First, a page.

When dealing with a terminating principal acting as it should under the Regulations, in good faith, smaller claims will not usually require expert evidence because a sensible negotiation often quickly arrives at a figure without acrimony. Indeed, terminating principals will have often calculated the compensation payable before terminating because knowing what compensation will be payable to an exiting agent is invariably one of the commercial drivers behind the very decision to terminate the agency relationship rather than continue performing the contract.

However, where there is an entrenched dispute, it often difficult to break the deadlock in letters back and forth between lawyers without an independent valuation. Indeed, it is difficult to see how a judge can decide a case, if it is litigated, without independent valuations, usually from both sides. Where the value of the lost agency is high, the more obvious the need for independent expert help.

In Green Deal, GD’s valuer adopted a Price/Earnings ratio method, which is most commonly used for making valuations especially of smaller private companies. This method creates a price for the asset by comparing the asset to a range of benchmark companies and adjusting the price in accordance to a range of factors including the risks and prospects of the asset. In comparison, EE’s valuer adopted the EV/EBITDA method (similar to the cash flow method) which values an asset independently of the capital structure of the companies under consideration. It had the advantage of comparing companies with different debt to equity ratios from the asset and which had different tax rates to the asset. EE’s valuer then discounted the amount in relation to three elements:

  1. an amount for the risk associated with operating under an exclusive agreement for a single customer;
  2. an amount to reflect the regulatory pressures and scrutiny affecting the market; and
  3. an amount to reflect the assumption that the agency could not be assigned once sold to a hypothetical purchaser.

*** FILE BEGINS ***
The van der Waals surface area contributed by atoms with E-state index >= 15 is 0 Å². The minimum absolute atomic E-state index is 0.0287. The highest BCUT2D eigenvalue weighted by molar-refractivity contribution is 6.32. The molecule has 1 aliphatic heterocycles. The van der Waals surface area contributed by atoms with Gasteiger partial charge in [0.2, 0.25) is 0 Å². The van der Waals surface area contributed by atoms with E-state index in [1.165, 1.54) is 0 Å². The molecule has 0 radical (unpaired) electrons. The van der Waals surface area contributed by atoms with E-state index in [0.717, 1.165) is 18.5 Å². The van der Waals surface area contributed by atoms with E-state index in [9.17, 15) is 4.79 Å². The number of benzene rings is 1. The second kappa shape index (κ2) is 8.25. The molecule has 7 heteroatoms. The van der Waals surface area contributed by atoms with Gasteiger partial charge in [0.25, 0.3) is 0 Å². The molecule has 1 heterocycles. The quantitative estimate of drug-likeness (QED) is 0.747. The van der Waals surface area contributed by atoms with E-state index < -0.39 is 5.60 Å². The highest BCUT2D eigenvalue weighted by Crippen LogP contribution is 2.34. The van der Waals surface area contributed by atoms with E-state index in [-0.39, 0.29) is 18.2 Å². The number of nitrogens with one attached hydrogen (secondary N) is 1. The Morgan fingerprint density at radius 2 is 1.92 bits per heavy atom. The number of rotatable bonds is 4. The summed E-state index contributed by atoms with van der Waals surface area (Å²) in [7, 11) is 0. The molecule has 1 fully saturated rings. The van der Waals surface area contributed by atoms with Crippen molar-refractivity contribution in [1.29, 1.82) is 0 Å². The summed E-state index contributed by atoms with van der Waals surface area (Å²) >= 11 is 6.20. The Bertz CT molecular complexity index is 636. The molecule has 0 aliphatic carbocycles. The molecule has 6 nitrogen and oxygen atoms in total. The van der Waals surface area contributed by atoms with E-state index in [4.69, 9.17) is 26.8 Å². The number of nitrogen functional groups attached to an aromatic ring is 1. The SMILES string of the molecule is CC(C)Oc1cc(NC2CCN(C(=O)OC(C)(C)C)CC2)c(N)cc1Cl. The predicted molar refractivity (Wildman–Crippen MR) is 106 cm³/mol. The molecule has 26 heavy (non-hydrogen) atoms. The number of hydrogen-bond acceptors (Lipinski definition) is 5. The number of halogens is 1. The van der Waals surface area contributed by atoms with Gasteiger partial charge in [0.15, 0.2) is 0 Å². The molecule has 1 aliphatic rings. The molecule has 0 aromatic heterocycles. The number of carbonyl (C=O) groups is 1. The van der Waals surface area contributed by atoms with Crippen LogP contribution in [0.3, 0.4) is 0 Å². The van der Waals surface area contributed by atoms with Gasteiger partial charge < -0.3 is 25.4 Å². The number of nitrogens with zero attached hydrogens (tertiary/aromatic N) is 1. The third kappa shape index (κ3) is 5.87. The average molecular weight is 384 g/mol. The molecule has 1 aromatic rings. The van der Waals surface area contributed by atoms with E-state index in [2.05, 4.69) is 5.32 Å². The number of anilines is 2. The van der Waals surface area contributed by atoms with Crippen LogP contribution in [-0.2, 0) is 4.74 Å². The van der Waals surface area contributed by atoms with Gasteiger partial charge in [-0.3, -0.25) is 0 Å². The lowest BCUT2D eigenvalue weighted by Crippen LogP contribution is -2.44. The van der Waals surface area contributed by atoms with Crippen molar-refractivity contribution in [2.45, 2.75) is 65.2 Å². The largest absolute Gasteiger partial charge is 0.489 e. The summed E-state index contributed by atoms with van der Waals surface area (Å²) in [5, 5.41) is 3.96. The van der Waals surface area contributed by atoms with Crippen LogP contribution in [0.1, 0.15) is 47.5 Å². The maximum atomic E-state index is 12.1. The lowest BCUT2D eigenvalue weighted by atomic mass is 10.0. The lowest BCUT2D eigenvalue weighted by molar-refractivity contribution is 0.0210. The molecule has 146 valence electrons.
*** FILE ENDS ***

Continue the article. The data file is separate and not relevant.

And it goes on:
The Judge preferred EE’s valuer, stating that the value of the income stream at the date of termination of the agreement depended on the risks facing GD’s income stream at that time, the main risks being,

  1. the state of the doorstep market for sales – was it declining or improving?
  2. the relationship between Ofgem and EE – there was no communication between EE and the regulator Ofgem that the cessation of doorstep selling was required. This would have reduced the value of the agency.
  3. GD’s repeated breaches of its contract with EE. If the principal would have had the right to terminate the contract, the longevity of the agency would have been at risk and termination would not have led to an entitlement to compensation.

In our experience, it is a false economy to try and rely on the power of persuasion or fancy spreadsheets and statistics compiled by the respective parties’ own accountancy advisors and that parties often find that their initial reluctance to incur the relatively small expense of an independent report dissipates when it very often unlocks a settlement this way or thought at a cost fractional of the sums in dispute when weighed against the potential returns.

If you have any queries on Commercial Agents Regulations 1993 please do not hesitate to contact a member of the Commercial Disputes or Commercial Contracts teams.